Four of the first six songs are stellar. Album opener "Art of Almost" starts with a crunchy, Krautrocky repetitious drum beat and a boatload of noodly synth, and concludes with a spectacular surge of guitar violence by reliable ax man Nels Cline. The thrill continues with "I Might," an instantly hummable classic that thrives on 60s surf rock keys, tweaked-out fuzz guitar, and a tremendously vibrant-sounding Jeff Tweedy, who is joined by the boys toward the conclusion for a cooing vocal harmony. Also standing out are "Dawned on Me," which features more distorted guitar, a tremendous chorus, and an uproarious closing that includes thunder drums, wailing keys, and some off-kilter whistling for effect. Finally, the band wraps up the first half of the album with "Born Alone," which showcases the band's way underrated rhythm section of John Stirratt and Glenn Kotche. The two combine to create a groove that leaves the listener literally salivating to hear the song in concert.
There are highlights on the second half of the album as well, as anyone who listens to the title track or (to a lesser extent) "Standing O" would surely attest. "The Whole Love" has an almost Fleetwood Maccian vibe with Tweedy singing in a gorgeous falsetto, accompanied by playful guitar noodles, more locked-in bass, and a set of vocal harmonies toward the song's climax that can only be described as blissful. "Standing O," meanwhile is a straight-ahead, fun rock song filled with poppy synth and blared-out guitar. This being said, this segment of the album chooses quite stubbornly to focus on Tweedy's singer/songwriter side, sending the band on a cigarette break or something, while the band's leader messes about on the acoustic. When a band can create sounds like this one can, you simply can't tolerate the standard-issue strumming of "Rising Red Lung" and "Open Mind." "Capitol City" sounds like the kind of derivative, cutesy stuff that Paul McCartney used to sneak onto otherwise brilliant Beatles albums (yes, I'm looking at you "When I'm Sixty-Four"). As for "One Sunday Morning (Song for Jane Smiley's Boyfriend)," the album's 12-minute closer, I'm sure the guy they wrote it for is swell, but next time they want to send him some dap, I hope they just include an MP3 in a personal e-mail because this interminable slog has no business on a Wilco album, let alone closing the show.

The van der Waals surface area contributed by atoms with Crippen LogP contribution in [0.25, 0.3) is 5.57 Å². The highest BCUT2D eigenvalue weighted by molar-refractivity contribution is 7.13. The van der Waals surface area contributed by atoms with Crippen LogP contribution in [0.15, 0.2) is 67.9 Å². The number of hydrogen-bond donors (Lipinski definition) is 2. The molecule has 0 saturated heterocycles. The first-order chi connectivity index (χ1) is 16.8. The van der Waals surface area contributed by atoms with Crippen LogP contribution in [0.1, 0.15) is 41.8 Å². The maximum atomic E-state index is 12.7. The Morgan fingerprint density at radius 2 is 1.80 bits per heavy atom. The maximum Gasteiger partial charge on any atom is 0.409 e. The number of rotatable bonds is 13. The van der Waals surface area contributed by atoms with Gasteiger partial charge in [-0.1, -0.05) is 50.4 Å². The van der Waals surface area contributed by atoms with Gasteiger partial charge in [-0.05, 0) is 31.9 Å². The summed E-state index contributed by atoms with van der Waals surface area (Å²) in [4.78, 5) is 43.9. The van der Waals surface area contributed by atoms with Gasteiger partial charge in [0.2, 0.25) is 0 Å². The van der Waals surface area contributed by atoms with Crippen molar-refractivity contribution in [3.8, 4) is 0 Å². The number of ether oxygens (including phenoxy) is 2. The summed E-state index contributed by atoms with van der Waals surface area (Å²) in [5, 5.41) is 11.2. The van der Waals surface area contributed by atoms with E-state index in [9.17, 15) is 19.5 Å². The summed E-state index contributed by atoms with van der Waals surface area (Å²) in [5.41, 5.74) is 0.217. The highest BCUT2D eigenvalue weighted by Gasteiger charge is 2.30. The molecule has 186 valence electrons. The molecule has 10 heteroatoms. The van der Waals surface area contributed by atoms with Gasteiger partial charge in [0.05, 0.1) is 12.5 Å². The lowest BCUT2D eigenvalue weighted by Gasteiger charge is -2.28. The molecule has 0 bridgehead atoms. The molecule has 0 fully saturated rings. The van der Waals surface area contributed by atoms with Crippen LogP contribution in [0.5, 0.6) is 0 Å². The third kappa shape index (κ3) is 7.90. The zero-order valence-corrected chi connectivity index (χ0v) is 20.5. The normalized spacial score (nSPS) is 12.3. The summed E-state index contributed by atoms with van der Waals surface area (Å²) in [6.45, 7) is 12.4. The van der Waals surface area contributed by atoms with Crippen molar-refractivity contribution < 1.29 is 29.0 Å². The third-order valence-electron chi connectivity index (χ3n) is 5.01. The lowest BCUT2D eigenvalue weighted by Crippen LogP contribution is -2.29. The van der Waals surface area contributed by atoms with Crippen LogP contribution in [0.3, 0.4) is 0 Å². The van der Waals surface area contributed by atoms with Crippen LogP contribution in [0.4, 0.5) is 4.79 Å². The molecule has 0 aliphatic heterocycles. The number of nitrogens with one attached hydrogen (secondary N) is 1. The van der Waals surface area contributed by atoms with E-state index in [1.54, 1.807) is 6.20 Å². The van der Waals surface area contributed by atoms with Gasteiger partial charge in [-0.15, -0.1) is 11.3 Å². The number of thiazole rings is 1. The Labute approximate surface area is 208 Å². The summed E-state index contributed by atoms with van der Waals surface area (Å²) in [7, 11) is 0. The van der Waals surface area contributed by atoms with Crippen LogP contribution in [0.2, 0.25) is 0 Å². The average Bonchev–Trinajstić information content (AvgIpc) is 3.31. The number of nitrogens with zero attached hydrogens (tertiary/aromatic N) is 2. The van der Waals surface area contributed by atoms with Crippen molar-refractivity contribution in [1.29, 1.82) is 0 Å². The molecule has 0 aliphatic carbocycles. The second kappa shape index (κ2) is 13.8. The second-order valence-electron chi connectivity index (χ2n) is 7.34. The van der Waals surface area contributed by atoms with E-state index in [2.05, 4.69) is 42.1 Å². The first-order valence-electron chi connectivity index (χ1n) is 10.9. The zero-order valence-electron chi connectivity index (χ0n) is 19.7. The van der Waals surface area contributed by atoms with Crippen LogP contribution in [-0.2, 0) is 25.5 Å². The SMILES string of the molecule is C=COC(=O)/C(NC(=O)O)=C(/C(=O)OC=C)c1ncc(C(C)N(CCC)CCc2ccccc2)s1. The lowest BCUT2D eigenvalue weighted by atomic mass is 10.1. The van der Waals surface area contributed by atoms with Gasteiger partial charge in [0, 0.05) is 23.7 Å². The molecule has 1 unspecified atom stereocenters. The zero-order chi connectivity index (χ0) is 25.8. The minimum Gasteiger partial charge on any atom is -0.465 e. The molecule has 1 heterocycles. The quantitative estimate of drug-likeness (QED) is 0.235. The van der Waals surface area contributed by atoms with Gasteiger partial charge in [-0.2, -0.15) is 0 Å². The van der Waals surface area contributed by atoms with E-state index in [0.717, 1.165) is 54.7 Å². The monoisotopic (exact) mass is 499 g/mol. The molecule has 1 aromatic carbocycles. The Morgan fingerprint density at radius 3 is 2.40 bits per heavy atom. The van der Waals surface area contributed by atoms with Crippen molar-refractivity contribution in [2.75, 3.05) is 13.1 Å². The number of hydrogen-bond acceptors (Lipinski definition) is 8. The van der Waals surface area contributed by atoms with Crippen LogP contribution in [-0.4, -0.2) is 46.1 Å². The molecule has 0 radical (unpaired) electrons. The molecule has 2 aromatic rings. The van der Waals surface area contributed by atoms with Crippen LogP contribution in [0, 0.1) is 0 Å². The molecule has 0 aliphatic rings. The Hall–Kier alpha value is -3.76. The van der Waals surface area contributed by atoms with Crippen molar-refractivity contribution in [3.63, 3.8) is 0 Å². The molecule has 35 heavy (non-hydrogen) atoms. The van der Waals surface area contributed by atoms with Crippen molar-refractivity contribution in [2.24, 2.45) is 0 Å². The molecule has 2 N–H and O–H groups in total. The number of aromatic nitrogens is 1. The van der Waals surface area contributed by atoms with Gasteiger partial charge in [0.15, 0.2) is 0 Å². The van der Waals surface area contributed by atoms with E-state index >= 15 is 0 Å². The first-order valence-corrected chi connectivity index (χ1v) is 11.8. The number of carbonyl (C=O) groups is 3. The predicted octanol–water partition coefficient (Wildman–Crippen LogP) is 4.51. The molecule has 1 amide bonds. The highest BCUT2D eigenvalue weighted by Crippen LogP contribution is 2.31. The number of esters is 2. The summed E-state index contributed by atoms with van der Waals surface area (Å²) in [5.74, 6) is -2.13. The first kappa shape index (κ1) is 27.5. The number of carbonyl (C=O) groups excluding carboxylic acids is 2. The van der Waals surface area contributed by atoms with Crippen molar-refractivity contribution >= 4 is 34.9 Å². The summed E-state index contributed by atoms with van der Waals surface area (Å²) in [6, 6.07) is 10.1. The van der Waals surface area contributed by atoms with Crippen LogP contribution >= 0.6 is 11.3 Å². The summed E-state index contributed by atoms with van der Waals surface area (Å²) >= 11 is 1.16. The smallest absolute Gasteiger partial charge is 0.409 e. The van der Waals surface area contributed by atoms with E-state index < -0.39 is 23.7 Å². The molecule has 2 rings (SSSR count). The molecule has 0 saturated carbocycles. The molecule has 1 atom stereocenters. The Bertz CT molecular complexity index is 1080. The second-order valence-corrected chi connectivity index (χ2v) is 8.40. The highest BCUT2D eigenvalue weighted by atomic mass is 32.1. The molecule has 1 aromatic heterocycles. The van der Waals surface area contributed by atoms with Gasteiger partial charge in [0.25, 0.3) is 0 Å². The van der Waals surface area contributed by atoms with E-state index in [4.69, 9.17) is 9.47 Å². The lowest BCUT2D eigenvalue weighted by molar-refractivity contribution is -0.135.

I don't want to seem like some sort of troglodyte who only likes music that moves at a certain beats per minute. I can appreciate the chilled-out vibe, especially from Wilco, the band that brought us classics like "Company in My Back," "Handshake Drugs," and countless other great songs. However, the slow jams on this album almost exclusively go nowhere. You keep hoping they are leading to some sort of payoff that never seems to come, as it does in past intimate ditties like "At Least That's What You Said" or "On and On and On." When they don't, it can't help but be disappointing, especially when they are accompanied by songs that spotlight how incredible the band can be when all parts are running at full-speed.
Seeing as its incredibly lofty high points are so frequently accompanied by deathly dull lows, The Whole Love can't help but stand as a tiny bit of a letdown. And yet one that may still seem worth your entertainment dollar despite its many missed opportunities. Still, it could have been so much better!